Archive for March 1st, 2013

One of my favorite political cartoons is this Michael Ramirez gem showing President Obama following the European lemmings over the cliff of statism.

But this isn’t a laughing matter. As shown in this remarkable graph on global living standards, Americans enjoy significantly more consumption than their European counterparts.

And here’s another set of charts showing a big gap between the United States and Europe.

So the obvious question is whether we should copy the statist policies of our cousins across the Atlantic.

This video explores some of the possible consequences.

The video should make us contemplate the importance of cultural attitudes.

Values such as the work ethic, the spirit of self reliance, and personal responsibility are all form of social capital that help an economy prosper.

But if social capital begins to erode, restoring it is a bit like trying to put toothpaste back in a tube.

So while I obviously think tax and spending policy is important, pro-growth fiscal policy may not mean much in a society where dependency and mooching are considered acceptable lifestyles.

Which is why the third and fourth lessons in this video on the European fiscal crisis are very important.

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When I first read this story in the Washington Post about supposedly under-appreciated federal bureaucrats, I was tempted to focus on the sentence referring to “the sledgehammer of budget cuts scheduled to hit today.”

Is the Washington Post so biased and/or clueless that reporters really think that a 1.2 percent reduction in overall spending for the current fiscal year (which means the federal budget would still be larger than it was last year) represents a “sledgehammer of budget cuts”?

But I just mocked the New York Times last week for its reporting about supposed “deep spending cuts” and I also nailed the Washington Post back in 2011 for using the term “slash” for a budget plan that would have shaved a miniscule $6 billion from a budget of $3,800 billion.

So instead I want to focus on the part of the story featuring self-pitying remarks of federal bureaucrats. Here’s a good sampling.

…federal workers in Mantua say…having “United States Treasury” atop their paycheck [now] means having to defend yourself against arguments, from strangers and even from your own relatives, that you’re an overpaid and underworked leech. …many federal workers are…bothered by the growing sense that the careers they chose may now seem unattractive, even unworthy. …on a recent visit to Missouri, he got fed up with ritual denunciations of federal workers… Won, a federal worker for 31 years, resents the notion, now commonplace on talk radio and Web sites devoted to bashing the government, that federal workers carry a lighter load than their for-profit counterparts. …older government workers…are concerned about their pensions but even more anxious about why politicians are so willing to make federal employees the target of popular rage.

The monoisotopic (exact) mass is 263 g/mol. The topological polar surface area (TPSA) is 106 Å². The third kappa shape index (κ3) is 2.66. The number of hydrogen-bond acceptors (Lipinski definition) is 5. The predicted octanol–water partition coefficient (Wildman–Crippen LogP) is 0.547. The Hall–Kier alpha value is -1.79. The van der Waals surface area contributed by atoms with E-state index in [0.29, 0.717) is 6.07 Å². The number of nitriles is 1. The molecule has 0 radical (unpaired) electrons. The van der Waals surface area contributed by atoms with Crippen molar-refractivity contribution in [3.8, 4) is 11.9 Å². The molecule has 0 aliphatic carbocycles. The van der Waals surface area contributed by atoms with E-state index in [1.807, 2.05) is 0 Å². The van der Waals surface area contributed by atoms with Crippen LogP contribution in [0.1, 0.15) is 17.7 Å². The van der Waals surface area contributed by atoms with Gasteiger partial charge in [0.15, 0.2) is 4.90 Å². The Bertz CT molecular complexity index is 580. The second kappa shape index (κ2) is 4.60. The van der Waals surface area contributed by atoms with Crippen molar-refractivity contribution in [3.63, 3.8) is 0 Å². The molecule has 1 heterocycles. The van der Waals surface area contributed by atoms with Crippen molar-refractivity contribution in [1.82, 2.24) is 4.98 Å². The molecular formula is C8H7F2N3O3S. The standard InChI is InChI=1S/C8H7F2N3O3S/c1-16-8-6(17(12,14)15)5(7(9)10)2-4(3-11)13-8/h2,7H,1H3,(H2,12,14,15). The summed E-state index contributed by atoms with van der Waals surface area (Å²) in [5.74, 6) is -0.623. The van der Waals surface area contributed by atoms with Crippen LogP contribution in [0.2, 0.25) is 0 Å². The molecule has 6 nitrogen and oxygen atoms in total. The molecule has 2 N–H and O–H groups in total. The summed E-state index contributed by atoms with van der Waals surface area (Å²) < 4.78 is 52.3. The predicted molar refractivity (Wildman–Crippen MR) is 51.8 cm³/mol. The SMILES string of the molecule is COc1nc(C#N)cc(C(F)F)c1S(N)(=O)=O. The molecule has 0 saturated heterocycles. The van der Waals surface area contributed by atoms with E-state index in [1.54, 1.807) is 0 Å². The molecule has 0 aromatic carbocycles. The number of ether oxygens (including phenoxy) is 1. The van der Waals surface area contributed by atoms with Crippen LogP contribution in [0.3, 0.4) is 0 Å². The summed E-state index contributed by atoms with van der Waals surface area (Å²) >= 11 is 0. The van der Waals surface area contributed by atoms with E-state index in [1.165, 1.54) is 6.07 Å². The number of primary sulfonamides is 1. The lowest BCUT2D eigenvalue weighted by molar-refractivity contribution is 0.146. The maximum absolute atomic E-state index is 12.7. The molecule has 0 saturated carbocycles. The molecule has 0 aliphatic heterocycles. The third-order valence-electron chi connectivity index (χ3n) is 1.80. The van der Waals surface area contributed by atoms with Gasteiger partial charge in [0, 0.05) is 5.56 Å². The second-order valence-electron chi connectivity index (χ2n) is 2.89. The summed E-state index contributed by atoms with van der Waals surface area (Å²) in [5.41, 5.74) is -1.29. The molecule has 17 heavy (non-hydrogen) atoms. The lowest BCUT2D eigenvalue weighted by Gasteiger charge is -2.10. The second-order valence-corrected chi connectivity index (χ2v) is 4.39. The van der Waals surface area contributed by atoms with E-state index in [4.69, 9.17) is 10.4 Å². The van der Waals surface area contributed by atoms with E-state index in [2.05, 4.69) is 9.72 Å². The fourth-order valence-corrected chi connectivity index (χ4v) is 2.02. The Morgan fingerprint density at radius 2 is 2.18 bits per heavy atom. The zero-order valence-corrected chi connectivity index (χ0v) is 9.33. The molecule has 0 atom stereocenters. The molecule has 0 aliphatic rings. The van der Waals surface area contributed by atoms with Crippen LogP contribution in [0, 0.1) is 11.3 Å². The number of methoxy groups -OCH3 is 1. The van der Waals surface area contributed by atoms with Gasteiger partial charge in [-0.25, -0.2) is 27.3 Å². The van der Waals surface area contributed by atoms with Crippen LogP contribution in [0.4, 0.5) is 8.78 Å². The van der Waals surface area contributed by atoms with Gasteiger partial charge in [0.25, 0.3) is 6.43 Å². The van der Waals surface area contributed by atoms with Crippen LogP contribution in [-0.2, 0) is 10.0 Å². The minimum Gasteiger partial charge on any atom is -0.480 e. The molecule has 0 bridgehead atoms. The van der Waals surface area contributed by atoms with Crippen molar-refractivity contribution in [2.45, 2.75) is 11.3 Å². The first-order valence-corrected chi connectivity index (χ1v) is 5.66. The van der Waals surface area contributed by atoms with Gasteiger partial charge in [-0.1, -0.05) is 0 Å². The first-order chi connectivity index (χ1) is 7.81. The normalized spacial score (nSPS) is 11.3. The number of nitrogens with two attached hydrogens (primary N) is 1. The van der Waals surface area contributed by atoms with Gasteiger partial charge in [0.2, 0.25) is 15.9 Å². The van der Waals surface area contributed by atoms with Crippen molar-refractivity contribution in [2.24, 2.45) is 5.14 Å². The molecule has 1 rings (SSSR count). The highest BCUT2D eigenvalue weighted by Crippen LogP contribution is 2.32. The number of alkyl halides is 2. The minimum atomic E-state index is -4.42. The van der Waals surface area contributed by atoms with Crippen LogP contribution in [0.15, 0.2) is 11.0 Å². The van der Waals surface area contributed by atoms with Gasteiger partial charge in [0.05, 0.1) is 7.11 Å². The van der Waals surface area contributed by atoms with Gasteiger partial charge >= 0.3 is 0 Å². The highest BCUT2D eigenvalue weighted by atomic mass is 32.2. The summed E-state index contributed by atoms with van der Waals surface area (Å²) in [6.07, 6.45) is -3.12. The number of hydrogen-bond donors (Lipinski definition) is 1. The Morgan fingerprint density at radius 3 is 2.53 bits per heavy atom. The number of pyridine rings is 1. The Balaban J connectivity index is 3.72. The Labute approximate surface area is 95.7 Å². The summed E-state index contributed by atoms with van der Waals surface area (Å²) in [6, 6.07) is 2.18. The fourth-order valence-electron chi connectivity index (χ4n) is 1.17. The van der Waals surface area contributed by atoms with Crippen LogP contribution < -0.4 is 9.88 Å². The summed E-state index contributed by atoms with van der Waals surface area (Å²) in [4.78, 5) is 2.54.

Excuse me while I wipe away the tears and compose myself. There are so many stories of unbearable hardship.

  • It’s absolutely heartbreaking to read about those unfortunate, oppressed, and under-appreciated bureaucrats who live in “a leafy section of Fairfax County where houses sell in the $700,000 range.”
  • And you can understand my tears of sympathy for folks who, as one bureaucrat admitted, had jobs where the “pay was guaranteed and you couldn’t get laid off.”
  • Moreover, we all share the pain of bureaucrats who must deal with uncomfortable comparisons, such as the fact that “pensions, once considered routine, have become a wild luxury in the private sector, so when many Americans hear that public employees still get retirement pay, they can get frustrated.”

Perhaps we can create a civilian version of the Medal of Honor, given to the bureaucrat who suffers the most because of the “sledgehammer” cuts and those mean people on “web sites.”

Indeed, I think we have our first recipient. But brace yourself before you read this passage. The anguish and suffering may haunt you for the rest of your life. This bureaucrat is enduring unimaginable hardship.

..has already cut back in anticipation of the forthcoming budget slashing: He told a carpenter who was going to build bookshelves in the living room that the $5,000 job will have to be put off, and he told his doggie day care provider that he’ll have to go without that service when the furloughs kick in.

Oh my God! Not only are we failing to appreciate government bureaucrats, but the “budget slashing” will lead to neglected pets as well. What sort of cruel and heartless society have we become?!?

And imagine the Keynesian death spiral that will occur when the carpenter and dog walker then have to cut back on their purchases? Maybe we need to take Bastiat’s advice and go break some windows!

Edwards Bureaucrat Pay ComparisonTo make matters worse, there are mean-spirited people such as Chris Edwards at places such as the Cato Institute that have the nerve to point out that federal bureaucrats get about twice the overall level of compensation as those in the productive sector of the economy.

How can that man sleep at night after making such an invidious comparison?

But there’s another cad at the Cato Institute who actually had the nerve to narrate this video, which unfairly uses facts and data to show that the federal workforce is over-compensated.

Worst of all, he actually suggests at the end of the video is that the real problem is that the federal government is far too large. What sort of place would employ such unreasonable folks?

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